Follow the culinary adventures and misadventures of the Cooking Agents (Ray and Katie). Watch as we eat/cook our way into adulthood.
I feel sorry for my office as I am that guy in the office that kills weight watchers. Two days ago, I brought in Pumpkin Chocolate Chip Cookies and I will be following that with 2 cookie classics. Ginger snaps and oatmeal raisin cookies. The ginger snaps allowed me to finish up a jar of molasses and also helps take a good bit out of my ever growing spice collection. Ground ginger, meet your maker. Oatmeal raisin helped finish off a tub of oats and the last of my raisins. A good pantry cleaning night it was.
In a bowl, mix oats with raisins and set aside. In another bowl, mix flour, baking soda, cinnamon and salt. Set aside. In a large mixing bowl, cream butter and sugar with a mixer on low speed. Add eggs one at a time until incorporated and then add vanilla. Once wet ingredients are mixed, slowly add flour mixture. Once dough is formed, mix oats and raisin. Scoop dough onto ungreased cookie sheet or cookie sheet lined with a baking mat. Bake at 375 degrees for 8 to 10 minutes. Cool slightly on cookie sheet 2-3 minutes and then transfer to cooling rack.
In a medium bowl, mix flour, ground ginger, cinnamon, baking soda and salt. Set aside. In a large mixing bowl, cream butter and white sugar with mixer on low speed, add egg, and once it is mixed in, add molasses. Slowly add dry ingredients you previously set aside. Once dough is mixed, scoop dough into tablespoon size scoop and roll into a ball using your hands. Cover ball of dough in white sugar and place on cookie sheet or cookie sheet lined with non stick baking mat. Bake at 350 degrees for 8-10 minutes. Let cool on cookie sheet for 5 minutes before transferring onto cooling rack. Let the holidays explode in your mouth.
For my last week of work in DC, I am going to be bringing in Pumpkin Chocolate Chip Cookies as part of my good bye tour. Of all the desserts, baked goods, cakes, pie etc. that I have made for my office, these cookies were the one that got me the most positive feedback, compliments, and first born sacrifices. Just kidding on the second item. What I personally like most about these cookies are the moistness and soft texture. The canned pumpkin allows the cookie to never dry out and makes it feel like a cake masquerading as a cookie. A Cakie if you will. These cookies are indeed the closest I’ve come to dealing crack, only I don’t charge money or rough you up if you’re short on cash.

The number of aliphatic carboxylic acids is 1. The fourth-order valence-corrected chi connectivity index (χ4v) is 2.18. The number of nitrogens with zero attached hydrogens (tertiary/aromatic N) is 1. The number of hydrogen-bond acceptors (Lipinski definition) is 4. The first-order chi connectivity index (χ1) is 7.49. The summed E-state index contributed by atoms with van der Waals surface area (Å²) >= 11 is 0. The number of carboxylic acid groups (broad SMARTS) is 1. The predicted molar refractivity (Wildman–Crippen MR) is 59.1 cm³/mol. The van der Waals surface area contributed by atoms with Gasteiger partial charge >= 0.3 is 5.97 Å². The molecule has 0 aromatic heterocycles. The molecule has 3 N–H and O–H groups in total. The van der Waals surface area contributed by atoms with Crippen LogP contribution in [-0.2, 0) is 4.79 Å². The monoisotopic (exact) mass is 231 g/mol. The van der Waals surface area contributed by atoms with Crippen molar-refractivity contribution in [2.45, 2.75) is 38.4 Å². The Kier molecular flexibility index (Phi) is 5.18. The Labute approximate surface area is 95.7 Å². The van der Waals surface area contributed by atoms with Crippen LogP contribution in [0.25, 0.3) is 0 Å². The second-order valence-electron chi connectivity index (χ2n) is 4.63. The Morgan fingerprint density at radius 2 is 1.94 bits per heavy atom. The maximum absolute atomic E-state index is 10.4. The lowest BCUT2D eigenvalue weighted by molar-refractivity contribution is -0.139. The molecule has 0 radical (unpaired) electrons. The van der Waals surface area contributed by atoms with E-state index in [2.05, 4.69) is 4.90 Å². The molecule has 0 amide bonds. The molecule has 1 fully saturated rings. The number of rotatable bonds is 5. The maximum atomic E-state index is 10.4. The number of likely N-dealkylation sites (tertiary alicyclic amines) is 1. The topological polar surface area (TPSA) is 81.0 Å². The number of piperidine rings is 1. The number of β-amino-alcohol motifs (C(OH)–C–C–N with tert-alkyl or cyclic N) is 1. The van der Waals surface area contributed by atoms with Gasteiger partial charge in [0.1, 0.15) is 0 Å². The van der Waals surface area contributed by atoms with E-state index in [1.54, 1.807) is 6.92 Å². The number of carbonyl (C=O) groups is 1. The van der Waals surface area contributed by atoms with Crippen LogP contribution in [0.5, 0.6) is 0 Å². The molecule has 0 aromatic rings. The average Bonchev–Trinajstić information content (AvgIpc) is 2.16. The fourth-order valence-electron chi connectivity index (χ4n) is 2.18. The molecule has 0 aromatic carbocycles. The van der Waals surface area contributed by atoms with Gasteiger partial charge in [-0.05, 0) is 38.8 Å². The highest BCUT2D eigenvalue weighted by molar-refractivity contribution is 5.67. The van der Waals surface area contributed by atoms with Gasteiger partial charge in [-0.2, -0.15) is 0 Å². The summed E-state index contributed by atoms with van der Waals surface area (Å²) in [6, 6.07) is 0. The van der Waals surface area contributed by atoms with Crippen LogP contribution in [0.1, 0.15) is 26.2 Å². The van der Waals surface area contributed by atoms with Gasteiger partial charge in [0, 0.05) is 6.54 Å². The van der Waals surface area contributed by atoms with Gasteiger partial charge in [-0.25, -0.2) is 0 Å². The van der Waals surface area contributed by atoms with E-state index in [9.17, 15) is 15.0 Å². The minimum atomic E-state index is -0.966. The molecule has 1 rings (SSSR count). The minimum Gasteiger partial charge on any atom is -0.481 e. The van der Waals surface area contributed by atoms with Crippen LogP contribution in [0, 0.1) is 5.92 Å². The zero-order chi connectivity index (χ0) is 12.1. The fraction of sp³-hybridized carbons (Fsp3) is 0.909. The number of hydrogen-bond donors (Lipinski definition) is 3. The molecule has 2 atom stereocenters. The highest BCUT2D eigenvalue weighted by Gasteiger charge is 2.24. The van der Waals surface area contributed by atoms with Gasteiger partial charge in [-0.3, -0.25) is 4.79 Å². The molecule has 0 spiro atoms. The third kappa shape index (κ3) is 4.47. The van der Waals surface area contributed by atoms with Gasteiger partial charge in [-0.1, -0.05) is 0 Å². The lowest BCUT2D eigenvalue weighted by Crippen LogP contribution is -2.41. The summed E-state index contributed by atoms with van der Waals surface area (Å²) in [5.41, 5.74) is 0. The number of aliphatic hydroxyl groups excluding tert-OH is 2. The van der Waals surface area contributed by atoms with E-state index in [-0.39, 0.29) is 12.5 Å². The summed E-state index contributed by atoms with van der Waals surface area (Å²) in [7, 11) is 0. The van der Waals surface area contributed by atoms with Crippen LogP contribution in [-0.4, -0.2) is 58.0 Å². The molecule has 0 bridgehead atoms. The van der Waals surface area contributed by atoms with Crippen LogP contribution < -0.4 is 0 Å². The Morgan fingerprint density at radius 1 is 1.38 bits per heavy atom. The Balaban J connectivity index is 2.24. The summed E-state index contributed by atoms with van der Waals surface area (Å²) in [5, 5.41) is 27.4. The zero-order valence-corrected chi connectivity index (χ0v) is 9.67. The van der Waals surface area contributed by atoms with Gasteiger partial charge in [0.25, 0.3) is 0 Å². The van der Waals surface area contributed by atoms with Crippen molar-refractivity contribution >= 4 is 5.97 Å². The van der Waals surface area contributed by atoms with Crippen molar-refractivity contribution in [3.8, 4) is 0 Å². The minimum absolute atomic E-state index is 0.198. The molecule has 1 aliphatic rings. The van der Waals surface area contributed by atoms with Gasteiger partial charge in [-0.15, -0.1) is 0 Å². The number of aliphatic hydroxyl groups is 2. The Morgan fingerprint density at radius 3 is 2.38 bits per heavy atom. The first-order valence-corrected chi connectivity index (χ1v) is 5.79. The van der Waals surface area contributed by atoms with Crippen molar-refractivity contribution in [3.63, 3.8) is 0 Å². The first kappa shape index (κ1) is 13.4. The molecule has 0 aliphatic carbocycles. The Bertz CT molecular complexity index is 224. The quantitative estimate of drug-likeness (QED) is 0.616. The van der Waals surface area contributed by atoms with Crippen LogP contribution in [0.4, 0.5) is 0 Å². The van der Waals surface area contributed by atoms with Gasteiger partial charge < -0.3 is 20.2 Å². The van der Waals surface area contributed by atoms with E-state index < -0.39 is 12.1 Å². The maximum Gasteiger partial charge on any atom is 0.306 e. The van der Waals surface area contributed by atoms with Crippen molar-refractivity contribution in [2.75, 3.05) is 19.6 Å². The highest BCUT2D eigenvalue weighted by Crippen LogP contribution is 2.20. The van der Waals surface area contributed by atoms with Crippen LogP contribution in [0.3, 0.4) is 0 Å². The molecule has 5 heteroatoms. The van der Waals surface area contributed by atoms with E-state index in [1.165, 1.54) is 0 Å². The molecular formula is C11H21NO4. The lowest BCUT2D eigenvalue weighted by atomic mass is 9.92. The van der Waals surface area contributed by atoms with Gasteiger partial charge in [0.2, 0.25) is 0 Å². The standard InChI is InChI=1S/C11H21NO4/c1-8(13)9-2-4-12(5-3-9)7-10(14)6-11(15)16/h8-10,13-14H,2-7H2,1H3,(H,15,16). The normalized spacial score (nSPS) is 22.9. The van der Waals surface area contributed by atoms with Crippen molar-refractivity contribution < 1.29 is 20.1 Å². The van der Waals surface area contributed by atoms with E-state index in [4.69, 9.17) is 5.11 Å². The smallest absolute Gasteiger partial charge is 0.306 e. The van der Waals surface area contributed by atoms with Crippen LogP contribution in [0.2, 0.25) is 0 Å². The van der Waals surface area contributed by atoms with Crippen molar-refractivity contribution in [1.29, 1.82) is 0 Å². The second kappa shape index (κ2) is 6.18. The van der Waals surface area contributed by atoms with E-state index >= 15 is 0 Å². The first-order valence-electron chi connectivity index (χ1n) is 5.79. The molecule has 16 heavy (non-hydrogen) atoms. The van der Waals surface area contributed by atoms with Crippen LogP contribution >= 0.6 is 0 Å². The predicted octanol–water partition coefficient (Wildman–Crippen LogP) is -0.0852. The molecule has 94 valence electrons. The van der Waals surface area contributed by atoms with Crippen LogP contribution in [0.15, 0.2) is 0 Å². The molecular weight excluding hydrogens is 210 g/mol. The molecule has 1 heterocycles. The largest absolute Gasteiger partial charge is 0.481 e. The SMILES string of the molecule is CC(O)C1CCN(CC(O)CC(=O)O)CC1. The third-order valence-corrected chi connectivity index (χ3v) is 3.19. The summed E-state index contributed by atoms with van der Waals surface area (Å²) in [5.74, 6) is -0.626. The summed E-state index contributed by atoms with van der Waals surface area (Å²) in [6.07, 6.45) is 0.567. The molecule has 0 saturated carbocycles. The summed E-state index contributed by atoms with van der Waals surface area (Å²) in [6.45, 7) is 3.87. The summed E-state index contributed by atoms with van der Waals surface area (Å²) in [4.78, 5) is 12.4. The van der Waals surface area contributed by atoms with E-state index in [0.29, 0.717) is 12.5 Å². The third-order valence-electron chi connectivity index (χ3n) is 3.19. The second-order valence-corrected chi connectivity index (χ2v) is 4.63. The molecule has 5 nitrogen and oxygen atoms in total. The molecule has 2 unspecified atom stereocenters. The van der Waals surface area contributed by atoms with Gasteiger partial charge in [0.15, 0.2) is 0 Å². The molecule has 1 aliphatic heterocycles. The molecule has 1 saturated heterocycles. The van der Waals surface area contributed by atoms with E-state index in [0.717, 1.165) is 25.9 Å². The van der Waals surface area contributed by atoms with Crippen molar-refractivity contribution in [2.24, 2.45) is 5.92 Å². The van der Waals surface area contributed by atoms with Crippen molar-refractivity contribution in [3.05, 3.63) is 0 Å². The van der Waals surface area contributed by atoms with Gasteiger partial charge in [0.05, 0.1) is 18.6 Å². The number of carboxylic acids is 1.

I’ve also found that instead of using shortening, butter makes an easy substitute making it convenient for people who don’t have it on hand. I did originally make the recipe using shortening and butter is just as good. Instead of using 1 cup of walnuts and 1 cup of semi-sweet chocolate chips, I used a whole 12 oz bag of semi-sweet chocolate chips. Lastly, instead of using tablespoon, I used an ice cream scoop. Fatty McFatterson is my long lost family name, in case you were wondering.
2 sticks of butter
2 cups granulated sugar
2 large eggs
2 tsp. vanilla extract
1 15 oz. can of pumpkin
4 cups of all purpose flour
1 1/2 tsp. baking soda
1 1/2 tsp. baking powder
1 tsp. salt
1 tsp. cinnamon
dash of nutmeg
1 12 oz. bag of semi-sweet chocolate chips
Cream butter with sugar. Add eggs 1 at a time and mix. Add vanilla and pumpkin to mixture. In a separate bowl, mix flour, baking soda, baking powder, salt, cinnamon and nutmeg. Once dry ingredients are mix, slowly add to wet mixture. Once dough/batter is combined, add chocolate chips and stir using a spatula. Spoon mixture with a tbsp scoop or ice cream scoop onto cookie sheet lined with foil or nonstick baking mat. Bake in 375 degree oven for 12-15 minutes. Stick a toothpick into cookie and make sure it comes out clean to ensure it is finished baking. Let cookies cool on cookie sheet for 2 minutes before transferring to a cooling rack.
Eat one for quality control purposes. Bring to work and watch the magic unfold.
The other day in the office, one email in my inbox stood above all else. The subject line was “GIRL SCOUT COOKIES!”. I felt my eyes dilate as I eagerly double clicked to find out more, while thinking “Isn’t it inappropriate to be dealing crack on our company’s network?”
Girl Scout Cookies are infamous for only being available for a few months in the year typically February through April with sales beginning in January. I used to be able to get cookies from some of the younger kids in my neighborhood growing up, but due to the safety issues of door to door sales, obtaining girl scout cookies became a little more of an effort to make it out to public domains where you unexpectedly come across a mountain of cookies and not being prepared with any cash. Another issue is the insecurity of buying so many boxes to haul home so that you can keep them for when times are tough (May-December).
According to Wikipedia, 200 million boxes of Girl Scout Cookies were sold in 2007 and at $3.50/box we’re looking at $700 million in sales. Does the limited time availability inflate sales? Yes. Should cookies be more readily available? YES. Having cookies available on the grocery shelves year round would make it less of a valued commodity, but the sales and fund raising potential is just too huge to be passing up.
I propose a twice a year sales cycle in line with the school year so that cookies are also available for sale September and delivery October-December. Sales would look to increase to about $1.25 billion and the public can be that much happier 3 more months in the year. The refreshingly chocolately, crispy thin mints will brighten any day of the year.